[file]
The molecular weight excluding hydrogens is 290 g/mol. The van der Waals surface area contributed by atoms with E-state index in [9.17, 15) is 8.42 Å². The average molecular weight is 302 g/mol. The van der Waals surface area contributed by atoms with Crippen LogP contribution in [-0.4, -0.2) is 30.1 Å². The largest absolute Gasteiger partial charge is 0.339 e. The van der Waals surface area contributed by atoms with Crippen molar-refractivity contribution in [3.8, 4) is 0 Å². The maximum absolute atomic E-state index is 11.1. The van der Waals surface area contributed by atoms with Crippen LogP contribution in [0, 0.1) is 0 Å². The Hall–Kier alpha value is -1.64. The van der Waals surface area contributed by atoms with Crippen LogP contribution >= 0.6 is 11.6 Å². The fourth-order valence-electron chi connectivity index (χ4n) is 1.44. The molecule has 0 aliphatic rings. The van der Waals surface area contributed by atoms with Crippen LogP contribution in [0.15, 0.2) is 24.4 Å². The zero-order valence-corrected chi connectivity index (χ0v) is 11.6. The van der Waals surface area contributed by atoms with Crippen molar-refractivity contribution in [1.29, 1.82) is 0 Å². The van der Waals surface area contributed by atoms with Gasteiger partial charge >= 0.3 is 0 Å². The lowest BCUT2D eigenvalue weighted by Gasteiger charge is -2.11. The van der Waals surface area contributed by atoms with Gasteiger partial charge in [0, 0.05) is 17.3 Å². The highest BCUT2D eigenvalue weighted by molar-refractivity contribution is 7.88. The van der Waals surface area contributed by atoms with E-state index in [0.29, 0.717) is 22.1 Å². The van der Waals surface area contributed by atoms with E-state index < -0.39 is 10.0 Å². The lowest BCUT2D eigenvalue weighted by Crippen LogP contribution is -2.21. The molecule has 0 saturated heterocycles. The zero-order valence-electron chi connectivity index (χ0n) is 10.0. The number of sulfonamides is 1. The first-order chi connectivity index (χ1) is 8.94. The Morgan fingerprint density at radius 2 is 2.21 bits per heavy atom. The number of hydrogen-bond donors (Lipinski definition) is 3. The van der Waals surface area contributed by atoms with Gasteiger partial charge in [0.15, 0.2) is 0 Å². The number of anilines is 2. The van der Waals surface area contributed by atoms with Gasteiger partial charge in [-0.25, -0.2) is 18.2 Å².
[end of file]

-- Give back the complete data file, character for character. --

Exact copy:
The molecular weight excluding hydrogens is 290 g/mol. The van der Waals surface area contributed by atoms with E-state index in [9.17, 15) is 8.42 Å². The average molecular weight is 302 g/mol. The van der Waals surface area contributed by atoms with Crippen LogP contribution in [-0.4, -0.2) is 30.1 Å². The largest absolute Gasteiger partial charge is 0.339 e. The van der Waals surface area contributed by atoms with Crippen molar-refractivity contribution in [3.8, 4) is 0 Å². The maximum absolute atomic E-state index is 11.1. The van der Waals surface area contributed by atoms with Crippen LogP contribution in [0, 0.1) is 0 Å². The Hall–Kier alpha value is -1.64. The van der Waals surface area contributed by atoms with Crippen LogP contribution >= 0.6 is 11.6 Å². The fourth-order valence-electron chi connectivity index (χ4n) is 1.44. The molecule has 0 aliphatic rings. The van der Waals surface area contributed by atoms with Crippen LogP contribution in [0.15, 0.2) is 24.4 Å². The zero-order valence-corrected chi connectivity index (χ0v) is 11.6. The van der Waals surface area contributed by atoms with Crippen molar-refractivity contribution in [1.29, 1.82) is 0 Å². The van der Waals surface area contributed by atoms with Gasteiger partial charge >= 0.3 is 0 Å². The lowest BCUT2D eigenvalue weighted by Gasteiger charge is -2.11. The van der Waals surface area contributed by atoms with Gasteiger partial charge in [0, 0.05) is 17.3 Å². The highest BCUT2D eigenvalue weighted by molar-refractivity contribution is 7.88. The van der Waals surface area contributed by atoms with E-state index in [0.29, 0.717) is 22.1 Å². The van der Waals surface area contributed by atoms with E-state index < -0.39 is 10.0 Å². The lowest BCUT2D eigenvalue weighted by Crippen LogP contribution is -2.21. The molecule has 0 saturated heterocycles. The zero-order valence-electron chi connectivity index (χ0n) is 10.0. The number of sulfonamides is 1. The first-order chi connectivity index (χ1) is 8.94. The Morgan fingerprint density at radius 2 is 2.21 bits per heavy atom. The number of hydrogen-bond donors (Lipinski definition) is 3. The van der Waals surface area contributed by atoms with Gasteiger partial charge in [0.15, 0.2) is 0 Å². The number of anilines is 2. The van der Waals surface area contributed by atoms with Gasteiger partial charge in [-0.25, -0.2) is 18.2 Å².